OPLUSTIL: HOLIDAYS REMIND US TO REMEMBER THOSE THAT STRUGGLE TO PUT FOOD ON THE TABLE

By JOANNE M. OPLUSTIL | December 19, 2019


While many are focused on the abundance of the holiday season, we must also remember those that face a daily struggle to put food on the table.

A new Trump administration rule to reduce access to the Supplemental Nutrition Assistance Program, or SNAP, benefits, expected to go into effect in April 2020, will increase food insecurity. Nearly 700,000 people nationwide will lose access to basic nutrition. In New York, as many as 107,000 will be forced to go without food assistance. In the five boroughs alone, 50,000 people could be cut off and the city’s economy could suffer to the tune of $100 million.

The administration references a healthy economy and low unemployment rate as the impetus for removing these food benefits. But this short-sighted approach limits New York’s ability to help residents in areas where the economy is not booming. Despite a record stock market, people from the Finger Lakes to the Bronx still face unemployment challenges.

Taking away unemployed New Yorkers’ access to food benefits will not help them find a job. In fact, the energy they will now need to put into finding their next meal could have been spent preparing for an interview or enrolling in a job-training course.

We fully support the need for able-bodied men and women to join the workforce and contribute to society. CAMBA’s workforce development programs have helped more than 10,000 unemployed or underemployed people gain crucial work and educational experiences to attain full-time jobs. Our efforts in this arena demonstrate struggling individuals want to work, or are working, and those that do receive food benefits are using them as a critical supplement to earned income.

To get more Americans into the workforce, we need more support for job training, which has not been offered as an alternative to cutting SNAP. While more workforce programming is critically needed, we also cannot take away support for other successful mechanisms that lead to self-sufficiency. According to data published by the U.S. Census Bureau this year, New York state saw a 1.6 percentage point decrease in the poverty rate from 2016 to 2018 as a result of SNAP.

For more than 41 years CAMBA has watched, and helped, New Yorkers work their way out of poverty. We know a thing or two about attaining self-sufficiency.

We also have learned what does not work—how to stop the quest for self-reliance in its tracks. Taking away a human being’s most basic necessities, a home and access to food, will do that. Sending a child to school hungry will prevent learning. Increasing parental anxiety about providing basic needs will reduce productivity at work.

This rule is part of the administration’s broader effort to dismantle the SNAP program. Another proposed rule would restrict states’ options to eliminate SNAP asset tests and use a higher income test to serve more working households that have significant expenses for shelter and child care. The current policy option is known as “Broad-Based Categorical Eligibility” (or “Cat El”). It has been in place for more than two decades—and has been supported by members of both parties. New York is one of 40 states that effectively uses Cat El to ease the “benefit cliff” for working households. In our state, Cat El primarily helps families with high expenses, such as families whose housing costs exceed half their net income or households that pay for dependent care for a child or elderly or disabled household member.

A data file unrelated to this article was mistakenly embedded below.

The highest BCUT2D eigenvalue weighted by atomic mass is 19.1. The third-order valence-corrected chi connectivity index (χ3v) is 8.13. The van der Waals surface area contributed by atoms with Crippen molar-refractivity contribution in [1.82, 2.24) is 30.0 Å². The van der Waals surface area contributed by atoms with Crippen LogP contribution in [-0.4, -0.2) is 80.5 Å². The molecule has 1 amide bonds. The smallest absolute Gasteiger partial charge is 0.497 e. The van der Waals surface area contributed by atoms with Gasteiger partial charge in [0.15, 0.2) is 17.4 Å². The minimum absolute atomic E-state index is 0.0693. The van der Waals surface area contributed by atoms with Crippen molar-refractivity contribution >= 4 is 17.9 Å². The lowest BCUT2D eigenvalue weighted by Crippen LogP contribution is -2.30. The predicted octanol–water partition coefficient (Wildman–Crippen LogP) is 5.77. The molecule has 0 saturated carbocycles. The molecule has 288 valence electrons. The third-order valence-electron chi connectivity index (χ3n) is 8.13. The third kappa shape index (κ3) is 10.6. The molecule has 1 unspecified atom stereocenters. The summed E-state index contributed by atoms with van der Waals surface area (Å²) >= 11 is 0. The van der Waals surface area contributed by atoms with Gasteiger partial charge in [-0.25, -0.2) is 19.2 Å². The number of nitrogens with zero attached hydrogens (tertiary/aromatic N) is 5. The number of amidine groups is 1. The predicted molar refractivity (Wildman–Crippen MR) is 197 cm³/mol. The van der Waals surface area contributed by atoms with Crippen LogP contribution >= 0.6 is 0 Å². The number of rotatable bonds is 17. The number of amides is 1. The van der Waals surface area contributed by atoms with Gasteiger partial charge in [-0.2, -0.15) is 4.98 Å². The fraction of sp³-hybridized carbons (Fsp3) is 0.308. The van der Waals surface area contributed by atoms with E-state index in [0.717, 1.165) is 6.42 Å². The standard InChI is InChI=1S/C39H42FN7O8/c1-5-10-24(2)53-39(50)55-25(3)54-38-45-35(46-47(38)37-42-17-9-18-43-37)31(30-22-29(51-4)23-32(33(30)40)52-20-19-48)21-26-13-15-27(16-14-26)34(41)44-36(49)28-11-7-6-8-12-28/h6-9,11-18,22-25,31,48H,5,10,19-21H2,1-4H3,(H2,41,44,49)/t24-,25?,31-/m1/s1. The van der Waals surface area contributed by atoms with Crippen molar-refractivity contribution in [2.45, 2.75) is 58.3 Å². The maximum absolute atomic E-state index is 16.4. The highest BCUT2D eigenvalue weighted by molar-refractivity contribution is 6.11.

The National Conference of State Legislatures (NCSL) has explained how eliminating benefits cliffs, or at least easing them, keeps Americans in the workforce. In a report issued this past July, NCSL said, “For families, the cliff effect can create an anchor into, rather than a ladder out of, poverty. They lose more than they gain when they take a job or receive a raise and their safety net is simultaneously weakened or eliminated.”

According to the most recent numbers from the USDA’s Economic Research Service, an estimated 11.8 percent of American households were food insecure at least some time during the year in 2017. That figure was down from 12.3 percent in 2016. Taking away SNAP benefits will reverse the positive trend that we have seen during the Trump administration in reducing food insecurity. It will keep low-income Americans from entering the workforce, and will diminish personal and U.S. savings rates.

Joanne M. Oplustil is President and CEO of CAMBA and CAMBA Housing Ventures, a non-profit social services provider and affordable housing developer based in Brooklyn.